As I mentioned earlier Iris is still “young” at version 6.0 and will continue to develop and grow, with an exciting future already outlined. Essentially we are asking not what Iris can do for us today but what we may do together in the future. Moreover investing in Iris, and our other technologies has not only directly benefitted the service but has also help change the perception and profile of the evidence service in the wider organisation, in this sense embodying change, progress and technology can never be a wasted investment.

Andrew Cheney
Evidence Services Lead
Mersey Care NHS Foundation Trust
www.evidentlybetter.org
@evidentlybetter

New website to help you with Health Information Week

The evaluation of Health Information Week 2019 highlighted that people involved in #HIW2019 would have liked a central website with resources for those running events, and for patients and members of the public.

This year, with support from the Patient Information Forum, we have created a central website.

In response to your feedback, we commissioned a professionally designed logo and branding on the website. Please do copy the logo and use the colours in your local Health Information Week resources. We will be adding posters which you can adapt for local use soon.

The website focuses on the two themes for #HIW2020:

  • Finding information you can trust,

and

  • Physical and mental wellbeing.

These themes were adapted from the longer list originally published, to reflect the impact of covid-19.

The website contains several different sections to help you with planning and running Health Information Week 2020 (#HIW2020):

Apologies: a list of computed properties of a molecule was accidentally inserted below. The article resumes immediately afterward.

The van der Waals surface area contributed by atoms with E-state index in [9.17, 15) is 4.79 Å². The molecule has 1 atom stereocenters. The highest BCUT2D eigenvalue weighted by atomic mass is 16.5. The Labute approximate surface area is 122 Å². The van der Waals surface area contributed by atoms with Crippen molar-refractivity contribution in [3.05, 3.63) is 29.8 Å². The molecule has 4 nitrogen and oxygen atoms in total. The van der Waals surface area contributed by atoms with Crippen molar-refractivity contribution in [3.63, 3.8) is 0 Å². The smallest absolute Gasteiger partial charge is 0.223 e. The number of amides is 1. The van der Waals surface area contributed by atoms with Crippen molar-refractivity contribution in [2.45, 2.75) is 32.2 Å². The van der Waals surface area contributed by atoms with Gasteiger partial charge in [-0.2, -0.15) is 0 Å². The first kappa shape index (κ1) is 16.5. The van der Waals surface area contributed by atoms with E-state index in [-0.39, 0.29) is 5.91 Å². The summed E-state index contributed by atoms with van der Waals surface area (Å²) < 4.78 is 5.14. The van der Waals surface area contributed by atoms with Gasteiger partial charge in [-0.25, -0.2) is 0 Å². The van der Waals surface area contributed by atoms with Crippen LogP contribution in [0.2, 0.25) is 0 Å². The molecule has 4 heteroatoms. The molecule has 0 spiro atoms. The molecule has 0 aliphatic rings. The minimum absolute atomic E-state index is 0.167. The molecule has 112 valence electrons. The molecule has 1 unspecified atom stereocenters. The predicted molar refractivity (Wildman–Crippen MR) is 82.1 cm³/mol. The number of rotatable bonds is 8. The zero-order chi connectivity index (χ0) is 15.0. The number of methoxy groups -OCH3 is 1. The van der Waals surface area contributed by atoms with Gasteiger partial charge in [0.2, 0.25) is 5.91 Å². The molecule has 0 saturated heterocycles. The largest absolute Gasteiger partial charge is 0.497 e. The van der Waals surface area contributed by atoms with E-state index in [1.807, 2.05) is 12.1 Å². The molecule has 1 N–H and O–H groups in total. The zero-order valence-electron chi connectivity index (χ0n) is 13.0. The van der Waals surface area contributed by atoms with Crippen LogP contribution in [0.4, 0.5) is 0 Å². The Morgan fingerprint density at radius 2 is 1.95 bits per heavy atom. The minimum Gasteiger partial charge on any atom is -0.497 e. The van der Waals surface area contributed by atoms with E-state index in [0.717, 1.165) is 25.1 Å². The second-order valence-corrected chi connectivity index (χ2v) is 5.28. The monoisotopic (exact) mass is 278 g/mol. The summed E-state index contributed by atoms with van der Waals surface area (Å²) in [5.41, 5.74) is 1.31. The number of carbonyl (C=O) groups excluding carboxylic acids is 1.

• The Public Information page gives some basic guidance for members of the public on finding high quality information. It also includes questions to ask to evaluate patient information. As requested by you, this is a central place to direct patients and members of the public.
  • The Resources page has downloadable resource sheets to help you plan #HIW2020 events:
    • Some of the resource sheets focus on information you may want to highlight to your users – General health information sources; Apps; Charities; Finding information (information on finding and evaluating information); Quality standards (for health information); Physical wellbeing; and Mental wellbeing.
    • Others focus on how to run an event. As well as the Ideas Bank, there is also a resource sheet on running an online event which will be particularly relevant given current social distancing restrictions.
  • Keep up with the latest updates from the Health Information Week team on our blog page
  • If you want to contact the team, as well as healthinfoweek@gmail.com or @HealthInfoWeek , you can now use our Contact Form.

Your feedback at the #UKMedLibs Twitter chat on 19th May suggested we should prioritise paying for a domain name. The team is currently investigating implementing this for 2021, so the web address will not change before #HIW2020 starts on 6th July.

Lindsay Snell, University Hospitals of Derby and Burton NHS Foundation Trust, and Sheena Campbell, Patient Information Forum